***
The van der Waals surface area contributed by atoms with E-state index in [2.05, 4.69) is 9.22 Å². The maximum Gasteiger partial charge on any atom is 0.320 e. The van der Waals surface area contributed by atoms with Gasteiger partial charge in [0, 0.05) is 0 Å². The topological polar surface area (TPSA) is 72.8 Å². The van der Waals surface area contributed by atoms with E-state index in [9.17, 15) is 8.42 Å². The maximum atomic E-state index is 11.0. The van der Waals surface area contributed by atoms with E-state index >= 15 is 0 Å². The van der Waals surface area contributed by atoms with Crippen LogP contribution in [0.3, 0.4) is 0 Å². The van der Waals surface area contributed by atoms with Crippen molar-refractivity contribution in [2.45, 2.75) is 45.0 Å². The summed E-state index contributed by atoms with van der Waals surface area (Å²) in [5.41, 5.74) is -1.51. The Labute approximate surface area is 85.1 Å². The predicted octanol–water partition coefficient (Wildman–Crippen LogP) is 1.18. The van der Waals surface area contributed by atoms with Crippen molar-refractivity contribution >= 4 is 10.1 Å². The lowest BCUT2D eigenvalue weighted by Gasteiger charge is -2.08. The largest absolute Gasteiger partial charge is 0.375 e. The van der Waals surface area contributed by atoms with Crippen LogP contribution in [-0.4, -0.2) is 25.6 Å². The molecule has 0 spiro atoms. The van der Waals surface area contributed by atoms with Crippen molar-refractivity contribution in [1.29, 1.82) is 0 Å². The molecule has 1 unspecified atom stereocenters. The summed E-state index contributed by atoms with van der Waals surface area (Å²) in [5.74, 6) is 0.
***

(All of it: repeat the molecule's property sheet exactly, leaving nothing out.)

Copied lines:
The van der Waals surface area contributed by atoms with E-state index in [2.05, 4.69) is 9.22 Å². The maximum Gasteiger partial charge on any atom is 0.320 e. The van der Waals surface area contributed by atoms with Gasteiger partial charge in [0, 0.05) is 0 Å². The topological polar surface area (TPSA) is 72.8 Å². The van der Waals surface area contributed by atoms with E-state index in [9.17, 15) is 8.42 Å². The maximum atomic E-state index is 11.0. The van der Waals surface area contributed by atoms with E-state index >= 15 is 0 Å². The van der Waals surface area contributed by atoms with Crippen LogP contribution in [0.3, 0.4) is 0 Å². The van der Waals surface area contributed by atoms with Crippen molar-refractivity contribution in [2.45, 2.75) is 45.0 Å². The summed E-state index contributed by atoms with van der Waals surface area (Å²) in [5.41, 5.74) is -1.51. The Labute approximate surface area is 85.1 Å². The predicted octanol–water partition coefficient (Wildman–Crippen LogP) is 1.18. The van der Waals surface area contributed by atoms with Crippen molar-refractivity contribution >= 4 is 10.1 Å². The lowest BCUT2D eigenvalue weighted by Gasteiger charge is -2.08. The largest absolute Gasteiger partial charge is 0.375 e. The van der Waals surface area contributed by atoms with Crippen LogP contribution in [-0.4, -0.2) is 25.6 Å². The molecule has 0 spiro atoms. The van der Waals surface area contributed by atoms with Crippen molar-refractivity contribution in [1.29, 1.82) is 0 Å². The molecule has 1 unspecified atom stereocenters. The summed E-state index contributed by atoms with van der Waals surface area (Å²) in [5.74, 6) is 0.